Chelsea Hayden lived the charmed life in the heart of Manhattan. She was following in her mother's social climbing footsteps until it became clear that she was different. A touch of Chelsea's hand could turn her life upside down. So she's sent to live with her Aunt Trish to try to unravel the mystery. But will it be too late for Chelsea and her goals, or will the gloves come off?


2. Chapter 1

It was hot. A little too hot. My clothes were sticking to me, making my dress a little more form fitting than I would like. Then my hands came into play. I thought they were going to sweat themselves out of the gloves. The Southern heat with my New York sensibilities didn’t mesh. I’ll never know why my parents thought sending me out here for a whole summer was a good thing. I was waiting for the taxi driver to help me with my bags, but all I got was a go to hell look and a ‘you’re going to pay for this’. So much for Southern hospitality.

I’d never met the family I had down here. I have spent the majority of my life in New York City, only venturing out when my family wanted to go overseas or out West. They always stayed away from Atlanta. It was as if they were trying to hide something from me. Maybe it had something to do with my hands. Maybe they didn’t want me to know what was actually going on. There had to be a way I could take the gloves off….

My thought was interrupted when a portly woman in her forties came charging out to me. Her arms were open wide with every intention of embracing me. My internal panic switch went off and I went stiff as her arms wrapped around my shoulders, pulling me into one of the most uncomfortable hugs I’ve ever received. Not that I got a lot of hugs. Her face was soft and motherly, very unlike my own mother. Stringy brown hair framed her face and a welcoming smile topped her look off. I almost immediately felt at home even though I was almost two thousand miles away from it.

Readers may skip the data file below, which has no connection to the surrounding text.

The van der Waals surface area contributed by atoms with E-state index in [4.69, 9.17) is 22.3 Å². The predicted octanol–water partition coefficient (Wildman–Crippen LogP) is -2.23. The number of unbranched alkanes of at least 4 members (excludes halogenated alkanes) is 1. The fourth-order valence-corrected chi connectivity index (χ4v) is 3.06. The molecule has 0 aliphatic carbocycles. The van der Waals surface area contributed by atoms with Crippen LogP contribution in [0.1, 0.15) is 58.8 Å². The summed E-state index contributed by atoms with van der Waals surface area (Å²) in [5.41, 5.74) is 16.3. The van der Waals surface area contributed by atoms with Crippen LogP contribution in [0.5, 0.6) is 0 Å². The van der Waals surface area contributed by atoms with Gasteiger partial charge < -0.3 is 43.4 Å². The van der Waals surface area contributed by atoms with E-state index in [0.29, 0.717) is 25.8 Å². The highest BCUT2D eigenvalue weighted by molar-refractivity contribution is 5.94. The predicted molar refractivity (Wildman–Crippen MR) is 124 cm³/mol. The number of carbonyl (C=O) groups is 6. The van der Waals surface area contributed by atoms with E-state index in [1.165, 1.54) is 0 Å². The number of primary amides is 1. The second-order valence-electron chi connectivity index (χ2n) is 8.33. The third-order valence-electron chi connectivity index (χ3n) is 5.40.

“Come on, Chelsea. Let’s get you settled before the weather gets bad.”  I took a quick glimpse at my surroundings. The sky was clear blue. Not a cloud in sight. What did she mean bad weather?

“Bad weather?” The look on my face must have been hysterical, because my aunt started laughing at me.

“Don’t let the sky fool you, now. You never know when it will start raining here.” The soft Southern lilt in her voice was hard for me to understand. There was no crispness to her words. Everything kind of ran together and nothing really made sense. I picked up one of the bags off the ground and started towards the door. Aunt Trish put a hand on my shoulder. “Don’t you even worry about those bags, honey. Mike’ll take them in.”

“Okay,” I wasn’t sure about that. My very, very expensive glove collection was in there. I didn’t want to know what would happen if those went missing. I was wearing my favorite pair today. They were as close to rose gold as they could be, ended at about the middle of my forearm, and they were so, so soft. I was wearing a cocktail length white dress, which in retrospect, I should have chosen something different. It was muddy here, almost as if it had been raining for days. I was eager to get inside. I didn’t really hesitate to follow Trish. All I could think about right now was air conditioning. Surely they had it. They lived in an upscale neighborhood here.